Flight, Measurements of
Flight, Measurements of
Piloting an aircraft requires constant scanning and verifying of measurements. Pilots develop a sense of reasonable measurements for routine situations. For non-routine situations, pilots practice in simulators so they can quickly make sense of the measurements they see on the aircraft's instrument panel. When necessary, they can make rapid decisions to correct for unanticipated conditions. The U.S. customary system of measurement is used, because that is the system used by most pilots in the United States and worldwide.
On an aircraft, a propeller or jet engine provides thrust, which moves the plane forward through the air. Thrust acts parallel to the direction of flight. The weight of the aircraft is the force of gravity acting toward the center of Earth. The aerodynamic forces of lift and drag result from air pressure. Lift, the vertical component, acts to oppose gravity. Drag acts opposite to the flight path of the aircraft.
An aircraft in level flight must be in a condition of equilibrium, meaning the forces (vector quantities) acting upon the aircraft (thrust, drag, weight, and lift) are in balance. To be in balance, lift must equal weight and engine thrust (power) must equal drag.
During flight, pilots continuously scan the cockpit instrument panel. They pay particular attention to the instruments that display measurements of altitude, speed, attitude, and direction.
Pilots are concerned with three types of altitude: true-altitude, pressure-altitude, and absolute-altitude. They read true-altitude (height above mean sea level) and pressure-altitude (height above a standard reference plane) from a pressure-altimeter, which is an instrument dependent upon air pressure. A pilot uses a radar-altimeter to read absolute altitude, which is the height above the terrain directly below the aircraft.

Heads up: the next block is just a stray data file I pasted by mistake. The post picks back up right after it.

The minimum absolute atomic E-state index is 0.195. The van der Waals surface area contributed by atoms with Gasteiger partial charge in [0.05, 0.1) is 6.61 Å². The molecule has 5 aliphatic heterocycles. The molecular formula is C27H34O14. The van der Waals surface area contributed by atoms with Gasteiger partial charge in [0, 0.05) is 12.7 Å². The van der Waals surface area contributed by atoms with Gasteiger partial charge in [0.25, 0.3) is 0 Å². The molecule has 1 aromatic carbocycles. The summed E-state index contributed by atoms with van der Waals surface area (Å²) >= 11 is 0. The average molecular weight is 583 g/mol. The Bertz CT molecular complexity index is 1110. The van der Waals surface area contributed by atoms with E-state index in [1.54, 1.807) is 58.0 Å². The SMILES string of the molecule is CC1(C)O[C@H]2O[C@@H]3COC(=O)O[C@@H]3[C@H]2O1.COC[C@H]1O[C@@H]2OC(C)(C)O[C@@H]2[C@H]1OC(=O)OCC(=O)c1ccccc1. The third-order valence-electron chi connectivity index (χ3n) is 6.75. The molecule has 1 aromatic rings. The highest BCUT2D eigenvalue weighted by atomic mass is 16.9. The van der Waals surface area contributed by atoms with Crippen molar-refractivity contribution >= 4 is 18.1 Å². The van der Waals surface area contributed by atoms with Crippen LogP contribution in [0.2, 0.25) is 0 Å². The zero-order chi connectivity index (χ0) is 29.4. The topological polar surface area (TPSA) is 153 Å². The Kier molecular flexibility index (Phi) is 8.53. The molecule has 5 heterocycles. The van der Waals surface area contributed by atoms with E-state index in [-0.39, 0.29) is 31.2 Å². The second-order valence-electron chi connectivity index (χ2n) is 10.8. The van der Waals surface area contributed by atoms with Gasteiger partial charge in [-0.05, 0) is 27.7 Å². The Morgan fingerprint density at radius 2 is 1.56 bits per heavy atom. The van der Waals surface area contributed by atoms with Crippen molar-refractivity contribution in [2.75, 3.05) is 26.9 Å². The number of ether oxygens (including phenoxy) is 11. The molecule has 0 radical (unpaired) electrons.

Prior to takeoff, pilots set local barometric pressure into the pressure-altimeter to monitor true-altitude during takeoff and climb. For flight below 18,000 feet, pilots continue to monitor true-altitude. Every 100 miles, they obtain local pressure from air controllers on the ground and update their altimeter. For flight above 18,000 feet pilots reset their altimeter to the standard pressure of 29.92 inches of mercury and monitor pressure-altitude. Consistent use of standard air-pressure at high altitudes by all aircraft permits maintenance of necessary vertical separation.
Altimeter readings do not provide pilots with information about how high they are above terrain features. Instead, pilots monitor their position using a variety of electronic aids, including the global positioning system (GPS). Below 5,000 feet they can monitor their ground height using a radar altimeter. For example, if the altimeter reads 3,000 feet and the aircraft is over a 2,000-foot plateau, the pilot can "ping" Earth with a radar signal. The radar altimeter translates the return signal to an altitude above ground level of 1,000 feet.
The airspeed indicator converts airflow to an airspeed reading in knots . The airspeed indicator receives information about airflow from a device that is mounted on the outside of the aircraft. Pilots or computers correct for the air density at altitude to determine true airspeed. As altitude increases, air density decreases. At 18,000 feet the air density is about one-half of sea-level density and creates considerably less impact on the aircraft.
To determine true airspeed, pilots must make corrections for the airspeed indicator reading. If an airspeed indicator reads 100 knots in an aircraft that is traveling at an altitude of 5,000 feet with outside air temperature of 10 degrees Celsius, a pilot can consult a conversion chart that shows the indicated airspeed should be multiplied by 1.09 to obtain true airspeed. In this example, the computed true airspeed would be 109 knots using the conversion chart, or 110 knots using a rule of thumb. For quick mental estimations, pilots use a rule of thumb in which they add 2 percent of indicated airspeed for each 1,000 feet of altitude to get true airspeed. Pilots can compute groundspeed, critical for determining flight time and fuel needs, by adding tailwind or subtracting headwind from true airspeed.